April 17, 1969, petitioner filed a notice of motion to dismiss Mr. Erway's contest in the Wygant estate matter. At the time the contest was filed, Mr. Erway was represented by Ralph W. Hoffman. In a declaration filed by Mr. Hoffman in opposition to the motion to dismiss, he states that in 1965, after the answers of the various respondents had been filed, he interviewed a representative of the Kingsley Manor and learned of petitioner's involvement with Mr. Martindale; that he was referred to Robert Sease, the attorney for the Shrine Hospital for Crippled Children; that Mr. Sease informed him of the reciprocal wills made by the Martindales and of petitioner's obtaining a power of attorney from Mr. Martindale, causing the sale of some of his stock, marrying him, and after his death filing a will in which she was substituted for the Shrine Hospital as beneficiary of the residue of his estate; that his investigation of the Wygant matter had revealed that petitioner had obtained a power of attorney from Mrs. Wygant and had the latter execute two codicils to petitioner's benefit; that with this information he and Mr. Sease decided that they should cooperate in the seeking of further information relative to petitioner; that he advised his client of the circumstances and told him that depositions should be taken; that his client informed him that he was in need of all the money he could gather at that time for an operation on his eyes and that Mr. Hoffman should try to obtain all the information he could from the other case; that the contest of Mr. Martindale's will was set for trial June 8, 1966; that Mr. Sease advised that all information from that case would be available to him; that he planned to attend the trial and use the Martindale case as one of the means of discovery in the Wygant matter; that the Martindale case was subsequently continued into 1967; that after Mr. Sease suffered a heart attack, it was continued to January 30, 1968; that Mr. Sease died on January 13, 1968; that in February 1968 he learned that the new trial date for the Martindale case was July 10, 1968; that he then immediately filed a request for setting and on March 11, 1968, gave a notice of hearing for the setting of a contested case for March 15, 1968; that on that date both he and petitioner's attorney, Mr. Lasky, appeared and were advised by the court that they would be sent to another department for immediate trial; that both of them informed the court they were not ready for trial, as they had thought the hearing was for setting only, as indicated in the notice; and that they jointly asked for a continuance and were advised by the court that the best procedure was to have the matter go off calendar and reset when they were ready for trial.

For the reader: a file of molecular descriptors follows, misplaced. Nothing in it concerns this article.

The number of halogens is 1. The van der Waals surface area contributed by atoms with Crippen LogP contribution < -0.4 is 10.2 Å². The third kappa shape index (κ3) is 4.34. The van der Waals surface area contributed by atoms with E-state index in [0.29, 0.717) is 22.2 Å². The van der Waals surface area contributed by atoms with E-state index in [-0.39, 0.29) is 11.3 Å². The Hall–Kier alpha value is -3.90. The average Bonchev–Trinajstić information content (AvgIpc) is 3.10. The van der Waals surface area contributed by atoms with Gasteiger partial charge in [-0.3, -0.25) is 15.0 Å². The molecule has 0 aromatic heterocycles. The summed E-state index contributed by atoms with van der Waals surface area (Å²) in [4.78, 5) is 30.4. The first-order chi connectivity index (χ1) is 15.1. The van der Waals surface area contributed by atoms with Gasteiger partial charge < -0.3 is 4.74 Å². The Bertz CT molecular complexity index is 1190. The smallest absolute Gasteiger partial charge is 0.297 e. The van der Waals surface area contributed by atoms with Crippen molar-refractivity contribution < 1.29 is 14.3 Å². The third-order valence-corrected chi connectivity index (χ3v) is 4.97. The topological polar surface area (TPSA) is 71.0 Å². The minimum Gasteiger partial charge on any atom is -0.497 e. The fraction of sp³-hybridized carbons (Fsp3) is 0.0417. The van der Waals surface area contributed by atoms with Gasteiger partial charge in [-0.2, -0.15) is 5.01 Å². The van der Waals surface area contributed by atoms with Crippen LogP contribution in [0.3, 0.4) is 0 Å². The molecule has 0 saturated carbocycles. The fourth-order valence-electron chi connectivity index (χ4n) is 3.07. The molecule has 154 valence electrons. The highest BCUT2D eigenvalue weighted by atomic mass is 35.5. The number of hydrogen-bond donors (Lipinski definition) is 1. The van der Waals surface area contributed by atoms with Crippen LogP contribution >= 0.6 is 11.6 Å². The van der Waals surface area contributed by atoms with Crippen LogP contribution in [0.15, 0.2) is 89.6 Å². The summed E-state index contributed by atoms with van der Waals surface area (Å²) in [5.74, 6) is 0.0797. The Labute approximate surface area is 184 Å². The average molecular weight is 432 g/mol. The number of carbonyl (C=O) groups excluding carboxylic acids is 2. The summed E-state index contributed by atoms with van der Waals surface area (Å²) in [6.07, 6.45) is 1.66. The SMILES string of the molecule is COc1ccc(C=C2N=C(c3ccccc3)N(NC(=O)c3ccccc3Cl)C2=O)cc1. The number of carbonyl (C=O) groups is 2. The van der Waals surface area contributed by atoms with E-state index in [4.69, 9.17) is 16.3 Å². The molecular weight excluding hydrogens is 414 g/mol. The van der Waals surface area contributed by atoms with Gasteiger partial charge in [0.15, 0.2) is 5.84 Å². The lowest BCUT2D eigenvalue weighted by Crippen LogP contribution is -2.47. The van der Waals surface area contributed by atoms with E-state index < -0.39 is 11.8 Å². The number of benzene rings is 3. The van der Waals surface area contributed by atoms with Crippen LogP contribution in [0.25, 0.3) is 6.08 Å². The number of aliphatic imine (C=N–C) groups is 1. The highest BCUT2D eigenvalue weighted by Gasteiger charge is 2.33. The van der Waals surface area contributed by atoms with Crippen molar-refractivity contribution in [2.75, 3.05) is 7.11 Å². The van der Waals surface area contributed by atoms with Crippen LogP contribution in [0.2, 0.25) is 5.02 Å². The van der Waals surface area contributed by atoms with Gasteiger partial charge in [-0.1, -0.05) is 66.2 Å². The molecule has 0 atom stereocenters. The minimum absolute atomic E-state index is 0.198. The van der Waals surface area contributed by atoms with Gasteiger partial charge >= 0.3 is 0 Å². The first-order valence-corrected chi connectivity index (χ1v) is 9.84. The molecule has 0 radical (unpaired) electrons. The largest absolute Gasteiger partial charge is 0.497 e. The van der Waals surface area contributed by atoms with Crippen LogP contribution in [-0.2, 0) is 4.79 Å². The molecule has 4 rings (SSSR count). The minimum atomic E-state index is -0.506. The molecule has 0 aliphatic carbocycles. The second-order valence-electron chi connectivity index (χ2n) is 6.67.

In April 1968, the Martindale case was terminated by a substantial settlement.
Mr. Hoffman further stated that he was of the view that because of the similarity of the two matters it was reasonable to attempt to have the Wygant trial take place after the Martindale case was tried, but that after the death of Mr. Sease the value of the personal relationship with said attorney ceased, and it became obvious that there would be considerable delay in the trial of the Martindale case; and that he therefore immediately filed a request for setting herein.